Out and About (Sort of): “First Draft of History’ by Howard Freedlander

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The gripping movie, The Post, described and portrayed a historic time in American history in terms of pitting national security against freedom of the press. It did so in a fast-paced presentation of a courageous newspaper run by a publisher still tentative in her decisions, and a president determined to block publication of reports that described a war that had few moorings in truth.

Based upon the fraught publication of the highly classified “Pentagon Papers,” the much-heralded movie portrays a precedent-setting battle between a major newspaper and the White House. As one of the characters in the movies said, media coverages of daily news—whether local, state, national and international—represents the “first draft of history.” This initial documentation, later interpreted by historians, can be a sloppy one.

The Pentagon Papers detailed faulty and deceptive decisions about a divisive war that ripped apart our country. It remained undercover for a reason.

Daniel Ellsberg, a Defense Department military analyst, was a hero to many, a menace to others. He covertly removed the Pentagon Papers from the Pentagon, initiating a constitutional crisis.

The movie’s plot line was also about assumption of huge responsibility by a woman, Katherine “Kay” Graham, who had never been encouraged to believe she could be a business leader. She lacked confidence at first, patronized by men and highly respected by women…

Ironically, women’s issues were bubbling to the surface at the time., Kay Graham epitomized the struggle, as well as small but significant victories. She became a role model, as captured by a scene in the Supreme Court building during the hearing about the legality of publishing the Pentagon Papers.

Steven Spielberg, a renowned director, is a genius in telling history in a remarkably accurate and dramatic way. He is an accomplished storyteller, using an exacting camera, superb script and world-class cast to seek and achieve commercial and artistic success. Saving Private Ryan, Lincoln, Bridge of Spies and Schindler’s List are among his best works for this viewer.

The gutsy publication of the Pentagon Papers came amidst the conversion of the family-owned Washington Post into a public corporation dominated by men obsessed with the possible degradation of value (stock price) spurred by a constitutional crisis over the strength of the First Amendment. Kay Graham overcame the “bankers’” objections.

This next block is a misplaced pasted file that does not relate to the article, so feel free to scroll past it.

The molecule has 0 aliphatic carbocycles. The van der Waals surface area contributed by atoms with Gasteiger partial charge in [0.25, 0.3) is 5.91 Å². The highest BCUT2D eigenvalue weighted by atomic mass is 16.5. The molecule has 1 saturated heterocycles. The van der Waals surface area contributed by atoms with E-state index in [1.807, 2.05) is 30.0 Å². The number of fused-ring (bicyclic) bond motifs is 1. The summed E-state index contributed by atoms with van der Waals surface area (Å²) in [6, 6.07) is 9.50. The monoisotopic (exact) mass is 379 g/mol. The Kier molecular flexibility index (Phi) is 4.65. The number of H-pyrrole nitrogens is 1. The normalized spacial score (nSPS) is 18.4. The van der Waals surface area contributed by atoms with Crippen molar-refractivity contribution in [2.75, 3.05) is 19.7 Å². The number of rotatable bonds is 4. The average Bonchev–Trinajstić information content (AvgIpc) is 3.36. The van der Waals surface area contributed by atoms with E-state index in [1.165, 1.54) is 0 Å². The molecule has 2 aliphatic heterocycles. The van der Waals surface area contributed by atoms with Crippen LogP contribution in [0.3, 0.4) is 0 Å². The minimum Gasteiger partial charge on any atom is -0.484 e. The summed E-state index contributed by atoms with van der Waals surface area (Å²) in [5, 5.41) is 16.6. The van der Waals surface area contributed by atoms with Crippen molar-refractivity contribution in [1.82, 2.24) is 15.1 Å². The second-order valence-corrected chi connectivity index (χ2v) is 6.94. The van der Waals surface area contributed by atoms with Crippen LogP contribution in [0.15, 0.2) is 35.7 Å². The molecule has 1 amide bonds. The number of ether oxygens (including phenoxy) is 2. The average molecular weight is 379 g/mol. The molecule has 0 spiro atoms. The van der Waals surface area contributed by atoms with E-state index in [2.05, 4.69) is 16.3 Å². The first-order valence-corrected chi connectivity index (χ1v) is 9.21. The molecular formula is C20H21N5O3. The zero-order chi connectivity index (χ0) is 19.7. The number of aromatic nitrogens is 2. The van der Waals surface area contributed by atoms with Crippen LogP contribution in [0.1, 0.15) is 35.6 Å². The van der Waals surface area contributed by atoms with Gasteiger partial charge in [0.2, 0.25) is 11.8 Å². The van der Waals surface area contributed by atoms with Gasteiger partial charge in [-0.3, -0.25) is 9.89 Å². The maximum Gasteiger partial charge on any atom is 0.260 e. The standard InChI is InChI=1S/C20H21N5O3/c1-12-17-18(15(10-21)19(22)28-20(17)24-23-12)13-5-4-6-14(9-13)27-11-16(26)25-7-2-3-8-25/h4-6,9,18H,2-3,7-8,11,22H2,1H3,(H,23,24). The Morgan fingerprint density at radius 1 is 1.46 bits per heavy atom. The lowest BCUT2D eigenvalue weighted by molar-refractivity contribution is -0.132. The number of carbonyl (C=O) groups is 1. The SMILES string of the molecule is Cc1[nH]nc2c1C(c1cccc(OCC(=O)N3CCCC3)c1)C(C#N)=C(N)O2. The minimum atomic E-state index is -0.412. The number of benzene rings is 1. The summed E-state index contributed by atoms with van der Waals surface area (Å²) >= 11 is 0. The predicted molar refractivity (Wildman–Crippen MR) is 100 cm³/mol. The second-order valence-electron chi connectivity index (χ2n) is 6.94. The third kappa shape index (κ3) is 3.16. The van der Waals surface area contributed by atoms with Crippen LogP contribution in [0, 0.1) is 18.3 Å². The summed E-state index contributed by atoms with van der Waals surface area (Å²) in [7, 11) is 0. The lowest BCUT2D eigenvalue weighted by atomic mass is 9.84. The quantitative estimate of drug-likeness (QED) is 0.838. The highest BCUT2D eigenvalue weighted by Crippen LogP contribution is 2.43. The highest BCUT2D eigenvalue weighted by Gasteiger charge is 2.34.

Tom Hanks was an aggressive, ambitious, take- no prisoners Ben Bradlee, the Post’s combative executive editor. Meryl Streep portrayed a tentative, frightened and insecure Kay Graham who grew mightily into her role as a publisher imbued with class and steely determination. Her presence on the screen evolved as her confidence increased.

For full disclosure, I read Mrs. Graham’s Pulitzer-prize winning autobiography, Personal History, some years ago and came away impressed with her startling candor. She was easy to admire and respect.

To state the obvious, Hanks and Streep are premier actors whose range of cinema characters is astounding. They never fail to capture the essence of their roles and an audience’s rapt attention.

The news operation as portrayed in the movie resonated with tension, creativity and single-minded attention to news gathering and dissemination. The newsroom wreaked of an unquenchable thirst and hunger for newsworthy information; the “budget” meetings (selecting top stories) accurately portrayed competition between string-willed editors and the press and composition rooms (still using lead type) reflected deadline pressure.

Scenes in the movie brought me back to my newspaper days when I often stood by the presses to await my paper, particularly if I thought it was a good one. It was exciting watching an inanimate printing press produce a living document that could affect readers’ lives and connect a community.